For the 2016 solution we relied on a combination of Watson Natural Language Classifier (NLC) and Alchemy Language APIs, both provided as Bluemix services. NLC was used to classify the incoming content into three categories: content about Wimbledon, content about other sports and ignore. This was done by training NLC with data from 2015. We had IBM interns manually classify a few thousand social media messages and this training set was used to build a classifier. During the tournament we added to this training set with data from this year’s event to improve classification accuracy. This was relatively quick. One person can classify a hundred messages in a few minutes and the person doing the training does not requite any specialised skills or training.
Messages classified as ‘ignore’ were discarded, but messages classified as being about Wimbledon or other sports were sent for further analysis using the Alchemy APIs. These APIs are used to pick out topics and entities within the text and also assess the sentiment of the message. The messages were annotated with this extra meta data.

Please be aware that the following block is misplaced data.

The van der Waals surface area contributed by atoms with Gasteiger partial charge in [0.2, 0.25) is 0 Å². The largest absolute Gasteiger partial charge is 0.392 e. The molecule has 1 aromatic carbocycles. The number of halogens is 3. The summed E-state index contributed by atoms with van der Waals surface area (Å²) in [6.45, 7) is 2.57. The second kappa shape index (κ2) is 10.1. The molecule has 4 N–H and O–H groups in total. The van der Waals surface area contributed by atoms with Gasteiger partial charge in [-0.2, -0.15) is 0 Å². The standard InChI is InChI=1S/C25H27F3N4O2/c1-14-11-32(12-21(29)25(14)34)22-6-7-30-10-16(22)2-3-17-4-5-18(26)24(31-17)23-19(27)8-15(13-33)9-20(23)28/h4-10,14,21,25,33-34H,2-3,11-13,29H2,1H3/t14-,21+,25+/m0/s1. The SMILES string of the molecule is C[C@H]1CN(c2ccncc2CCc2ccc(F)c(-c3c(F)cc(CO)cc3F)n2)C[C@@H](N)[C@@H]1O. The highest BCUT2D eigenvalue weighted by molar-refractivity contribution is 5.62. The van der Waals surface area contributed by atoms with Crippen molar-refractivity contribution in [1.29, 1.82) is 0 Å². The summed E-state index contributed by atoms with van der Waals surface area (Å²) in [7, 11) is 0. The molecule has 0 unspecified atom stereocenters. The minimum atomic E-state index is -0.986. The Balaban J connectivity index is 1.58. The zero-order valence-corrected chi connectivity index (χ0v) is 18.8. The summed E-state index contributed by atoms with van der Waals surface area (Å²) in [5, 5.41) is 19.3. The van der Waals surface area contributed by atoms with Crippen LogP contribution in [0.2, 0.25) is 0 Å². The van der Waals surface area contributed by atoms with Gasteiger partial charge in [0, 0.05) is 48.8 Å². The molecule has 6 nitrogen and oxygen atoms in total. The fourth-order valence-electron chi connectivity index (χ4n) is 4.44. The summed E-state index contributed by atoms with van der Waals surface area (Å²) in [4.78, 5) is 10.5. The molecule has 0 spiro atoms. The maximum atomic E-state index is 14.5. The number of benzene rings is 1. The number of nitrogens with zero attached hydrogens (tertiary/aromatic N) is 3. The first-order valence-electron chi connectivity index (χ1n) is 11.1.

Now that we had a set of classified social media messages, annotated with entities, topics and sentiment we aggregated them in real-time. A small Spark cluster ran a streaming task that performed a set of windowed counts over the messages, allowing us to find out the volume of messages about each topic or entity. These counts were ordered and output to the dashboard to be display. We also ran additional algorithms in Spark to find things like the rate of change in a topic and a network analsyis of the users discussing a topic.
The messages finally flowed in to an Elasticsearch index where they could be accessed as historical data. As well as showing real-time stats, the CSCC also allowed users to query for topics and entities that were being discussed at any point in time during the tournament.
The data was rendered in a web dashboard. This was a relatively simple Node.JS app, again running in Bluemix. It provided a web UI and also an API abstraction to access both the real-time and historical data. The API was written to allow for new UI visualisations and displays. The dashboard allowed users to export a more detailed Excel report. This report gave stats about each day and showed a comparison to social media activity from the same day of the tournament in 2015. This report was sent to Wimbledon’s editorial team at the end of each day.
By taking advantage of Bluemix and the Watson Cognitive APIs, the Emerging Technology team were able to build an application that met Wimbledon’s needs for 2016, but also one that could be transferred to other events without additional development effort.